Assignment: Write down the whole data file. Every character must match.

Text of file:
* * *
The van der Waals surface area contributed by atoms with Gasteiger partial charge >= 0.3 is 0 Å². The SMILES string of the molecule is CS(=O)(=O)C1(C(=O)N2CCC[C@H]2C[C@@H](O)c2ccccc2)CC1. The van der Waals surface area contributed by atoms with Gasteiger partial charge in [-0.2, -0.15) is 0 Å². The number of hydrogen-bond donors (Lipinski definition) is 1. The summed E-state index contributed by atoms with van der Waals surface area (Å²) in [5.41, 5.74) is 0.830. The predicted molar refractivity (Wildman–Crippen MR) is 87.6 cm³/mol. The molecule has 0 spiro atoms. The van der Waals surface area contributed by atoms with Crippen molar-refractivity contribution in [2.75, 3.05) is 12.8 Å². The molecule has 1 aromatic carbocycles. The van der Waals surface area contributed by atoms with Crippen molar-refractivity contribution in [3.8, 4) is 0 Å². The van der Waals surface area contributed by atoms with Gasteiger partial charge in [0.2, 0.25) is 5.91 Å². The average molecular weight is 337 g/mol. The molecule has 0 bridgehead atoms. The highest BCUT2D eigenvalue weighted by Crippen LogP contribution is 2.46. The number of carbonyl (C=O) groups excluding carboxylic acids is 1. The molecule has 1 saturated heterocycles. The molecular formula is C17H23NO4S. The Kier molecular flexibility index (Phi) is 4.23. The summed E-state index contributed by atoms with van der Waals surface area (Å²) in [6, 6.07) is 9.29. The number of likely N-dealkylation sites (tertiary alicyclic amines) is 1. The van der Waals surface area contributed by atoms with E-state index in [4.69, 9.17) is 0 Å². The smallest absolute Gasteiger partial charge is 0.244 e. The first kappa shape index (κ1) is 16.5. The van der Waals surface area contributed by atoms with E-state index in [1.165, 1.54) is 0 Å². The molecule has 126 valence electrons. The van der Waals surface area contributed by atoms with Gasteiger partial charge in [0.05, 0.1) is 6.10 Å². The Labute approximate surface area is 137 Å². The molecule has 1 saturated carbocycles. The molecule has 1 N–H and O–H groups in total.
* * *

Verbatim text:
The van der Waals surface area contributed by atoms with Gasteiger partial charge >= 0.3 is 0 Å². The SMILES string of the molecule is CS(=O)(=O)C1(C(=O)N2CCC[C@H]2C[C@@H](O)c2ccccc2)CC1. The van der Waals surface area contributed by atoms with Gasteiger partial charge in [-0.2, -0.15) is 0 Å². The number of hydrogen-bond donors (Lipinski definition) is 1. The summed E-state index contributed by atoms with van der Waals surface area (Å²) in [5.41, 5.74) is 0.830. The predicted molar refractivity (Wildman–Crippen MR) is 87.6 cm³/mol. The molecule has 0 spiro atoms. The van der Waals surface area contributed by atoms with Crippen molar-refractivity contribution in [2.75, 3.05) is 12.8 Å². The molecule has 1 aromatic carbocycles. The van der Waals surface area contributed by atoms with Crippen molar-refractivity contribution in [3.8, 4) is 0 Å². The van der Waals surface area contributed by atoms with Gasteiger partial charge in [0.2, 0.25) is 5.91 Å². The average molecular weight is 337 g/mol. The molecule has 0 bridgehead atoms. The highest BCUT2D eigenvalue weighted by Crippen LogP contribution is 2.46. The number of carbonyl (C=O) groups excluding carboxylic acids is 1. The molecule has 1 saturated heterocycles. The molecular formula is C17H23NO4S. The Kier molecular flexibility index (Phi) is 4.23. The summed E-state index contributed by atoms with van der Waals surface area (Å²) in [6, 6.07) is 9.29. The number of likely N-dealkylation sites (tertiary alicyclic amines) is 1. The van der Waals surface area contributed by atoms with E-state index in [4.69, 9.17) is 0 Å². The smallest absolute Gasteiger partial charge is 0.244 e. The first kappa shape index (κ1) is 16.5. The van der Waals surface area contributed by atoms with E-state index in [1.165, 1.54) is 0 Å². The molecule has 126 valence electrons. The van der Waals surface area contributed by atoms with Gasteiger partial charge in [0.05, 0.1) is 6.10 Å². The Labute approximate surface area is 137 Å². The molecule has 1 saturated carbocycles. The molecule has 1 N–H and O–H groups in total.